The idea behind the movie is that in the world of Gervais and company (including Rob Lowe, Jennifer Garner, Lous CK, Tina Fey, Jonah Hill, Jeffrey Tambor, Nathan Corddry, Martin Starr, Jason Bateman, Christopher Guest, Bobby Moynihan, Ed Norton, Stephen Merchant and Philip Seymour Hoffman, mostly in one off cameos) humans never developed the ability to lie, but somehow, in the course of this story something clicks in Gervais’ head and he can lie. Since the world doesn’t know what lying is (they don’t seem to have words for real and fake or their synonyms because up till then, they didn’t need them). Gervais spends the movie digging himself deeper and deeper by not only making up a movie (which, in this world, is just a video of a reader reading a script of historical events in a chair) that involves aliens and ninjas to basically creating religion, all the while trying to get with Garner. Garner’s not having any of it because she wants her kids to be genetically superior and doesn’t want Gervais’ short, chubby genes taking over for her hot ones.

Overall it’s a pretty interesting movie that has some logical flaws like people always saying what they feel. Maybe this is a philosophical argument, but not saying something and lying aren’t the same thing to me. Of course, those statements resulted in the most laughs so what are you gonna do? I also got to wondering about this world’s original societies. Historians believe that early man invented gods because he really believed they were there, but did that happen in this world? Or, did they just stop once someone came along and said “Hey, that’s just the sun, not the eye of a giant god.” Anyway, even with those questions in mind, I still liked the movie, thought it was pretty funny and especially liked that Hollywood created a movie like this. Alternate realities in a romantic comedy? Doesn’t exactly seem like the most obvious movie to put out does it? But, as I like to remind myself, there were times when the most popular TV shows were Twilight Zone, I Dream Of Jeanie, Bewitched and Lost In Space. Maybe we just need a little more sci-fi, futuristic, alternate reality weirdness in our lives that doesn’t come from hour long dramas like Lost and Fringe. Basically, I want How I Met Your Mother IN SPACE!!!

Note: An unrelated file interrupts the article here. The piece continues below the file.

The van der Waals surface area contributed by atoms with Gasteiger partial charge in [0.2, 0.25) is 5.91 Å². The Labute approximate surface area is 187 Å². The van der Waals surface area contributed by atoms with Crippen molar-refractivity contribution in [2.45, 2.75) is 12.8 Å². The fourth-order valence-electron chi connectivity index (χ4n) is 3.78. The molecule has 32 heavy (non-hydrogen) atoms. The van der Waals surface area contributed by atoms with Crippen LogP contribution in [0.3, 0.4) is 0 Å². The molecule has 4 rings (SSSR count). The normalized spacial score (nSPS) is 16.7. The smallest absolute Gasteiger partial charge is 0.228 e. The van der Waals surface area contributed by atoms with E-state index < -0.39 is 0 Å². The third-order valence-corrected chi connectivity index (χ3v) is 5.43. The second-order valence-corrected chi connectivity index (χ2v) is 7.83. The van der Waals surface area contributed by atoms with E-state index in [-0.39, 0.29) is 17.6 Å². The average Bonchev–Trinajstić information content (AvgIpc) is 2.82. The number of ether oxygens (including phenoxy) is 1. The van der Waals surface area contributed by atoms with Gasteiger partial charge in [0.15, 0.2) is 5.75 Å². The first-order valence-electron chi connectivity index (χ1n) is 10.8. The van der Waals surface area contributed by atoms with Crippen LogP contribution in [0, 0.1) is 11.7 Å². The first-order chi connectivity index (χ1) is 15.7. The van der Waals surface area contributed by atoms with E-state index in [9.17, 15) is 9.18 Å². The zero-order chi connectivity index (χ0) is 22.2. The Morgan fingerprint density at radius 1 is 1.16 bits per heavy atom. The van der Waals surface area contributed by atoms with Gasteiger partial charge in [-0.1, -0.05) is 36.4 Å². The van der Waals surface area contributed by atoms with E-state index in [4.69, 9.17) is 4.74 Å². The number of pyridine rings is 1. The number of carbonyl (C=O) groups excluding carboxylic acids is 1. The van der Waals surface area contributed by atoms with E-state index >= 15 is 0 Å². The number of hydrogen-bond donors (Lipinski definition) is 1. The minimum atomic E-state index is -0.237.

Quick Movie Review: Funny People (2009)

I mentioned a week or two back how I had recently enjoyed several Judd Apatow-related DVD commentaries and how I was looking forward to seeing Funny People. We’ve been sitting on the DVD since before Thanksgiving, but didn’t get to it until this weekend. It was definitely worth the wait.

I can’t think of a movie I’ve enjoyed more than Funny People in a while. I went into it knowing about the basic plot details: Adam Sandler plays a big-time comedian who finds out he has a kind of cancer, takes fellow stand-up comedian Seth Rogen under his wing and starts hitting the club circuit again. Sandler tries to make amends with some people, including Leslie Mann, who is the one who got away. He eventually finds out that the experimental treatment he’s been taking has worked and he’s got a second lease on life which sends him out after Mann who is married to Eric Bana and has two kids (Mann’s own kids with Apatow).

I’m a big fan of 40-Year-Old Virgin, Knocked Up and most of the movies Apatow produced, so it’s probably not a huge shock how much I liked this movie. What I liked most about Funny People wasn’t just the comedic aspect of it (which were hilarious), but also the dramatic side. I’d seen Sandler in Punch-Drunk Love and didn’t like the movie, but I’ve always figured he could do something more dramatic and this movie proves it. In fact, everyone in the movie is hilarious. Aside from the main three, you’ve also got Jonah Hill, Jason Schwarzman, Aubrey Plaza, Aziz Ansari, RZA, Bana and the Apatow children all tossing out great lines left and right. Sure, it’s long at 146 minutes, but I think it’s worth the time investment.

Judd Apatow DVD Commentaries Are Pretty Fantastic